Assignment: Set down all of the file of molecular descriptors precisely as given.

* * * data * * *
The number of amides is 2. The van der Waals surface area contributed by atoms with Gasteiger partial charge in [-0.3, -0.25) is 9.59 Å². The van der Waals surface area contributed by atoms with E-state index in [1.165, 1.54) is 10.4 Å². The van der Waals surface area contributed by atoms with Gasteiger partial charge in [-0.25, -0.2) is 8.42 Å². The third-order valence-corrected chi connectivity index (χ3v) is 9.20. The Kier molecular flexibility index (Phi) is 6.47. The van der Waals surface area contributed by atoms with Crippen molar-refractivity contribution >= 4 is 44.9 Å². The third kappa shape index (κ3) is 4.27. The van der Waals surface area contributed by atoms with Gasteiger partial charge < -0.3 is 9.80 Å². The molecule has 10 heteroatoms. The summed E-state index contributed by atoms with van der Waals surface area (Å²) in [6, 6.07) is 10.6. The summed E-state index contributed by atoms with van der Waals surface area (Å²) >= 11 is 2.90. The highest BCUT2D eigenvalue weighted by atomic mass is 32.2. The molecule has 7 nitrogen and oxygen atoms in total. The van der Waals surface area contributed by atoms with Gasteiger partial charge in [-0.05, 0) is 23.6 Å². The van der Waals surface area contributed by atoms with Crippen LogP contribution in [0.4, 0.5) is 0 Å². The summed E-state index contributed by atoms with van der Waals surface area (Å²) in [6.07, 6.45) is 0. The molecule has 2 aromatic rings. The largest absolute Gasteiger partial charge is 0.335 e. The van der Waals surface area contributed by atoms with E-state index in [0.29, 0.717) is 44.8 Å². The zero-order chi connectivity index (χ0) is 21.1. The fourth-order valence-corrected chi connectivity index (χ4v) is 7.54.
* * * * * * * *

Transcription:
The number of amides is 2. The van der Waals surface area contributed by atoms with Gasteiger partial charge in [-0.3, -0.25) is 9.59 Å². The van der Waals surface area contributed by atoms with E-state index in [1.165, 1.54) is 10.4 Å². The van der Waals surface area contributed by atoms with Gasteiger partial charge in [-0.25, -0.2) is 8.42 Å². The third-order valence-corrected chi connectivity index (χ3v) is 9.20. The Kier molecular flexibility index (Phi) is 6.47. The van der Waals surface area contributed by atoms with Crippen molar-refractivity contribution >= 4 is 44.9 Å². The third kappa shape index (κ3) is 4.27. The van der Waals surface area contributed by atoms with Gasteiger partial charge < -0.3 is 9.80 Å². The molecule has 10 heteroatoms. The summed E-state index contributed by atoms with van der Waals surface area (Å²) in [6, 6.07) is 10.6. The summed E-state index contributed by atoms with van der Waals surface area (Å²) >= 11 is 2.90. The highest BCUT2D eigenvalue weighted by atomic mass is 32.2. The molecule has 7 nitrogen and oxygen atoms in total. The van der Waals surface area contributed by atoms with Gasteiger partial charge in [-0.05, 0) is 23.6 Å². The van der Waals surface area contributed by atoms with Crippen LogP contribution in [0.4, 0.5) is 0 Å². The summed E-state index contributed by atoms with van der Waals surface area (Å²) in [6.07, 6.45) is 0. The molecule has 2 aromatic rings. The largest absolute Gasteiger partial charge is 0.335 e. The van der Waals surface area contributed by atoms with E-state index in [0.29, 0.717) is 44.8 Å². The zero-order chi connectivity index (χ0) is 21.1. The fourth-order valence-corrected chi connectivity index (χ4v) is 7.54.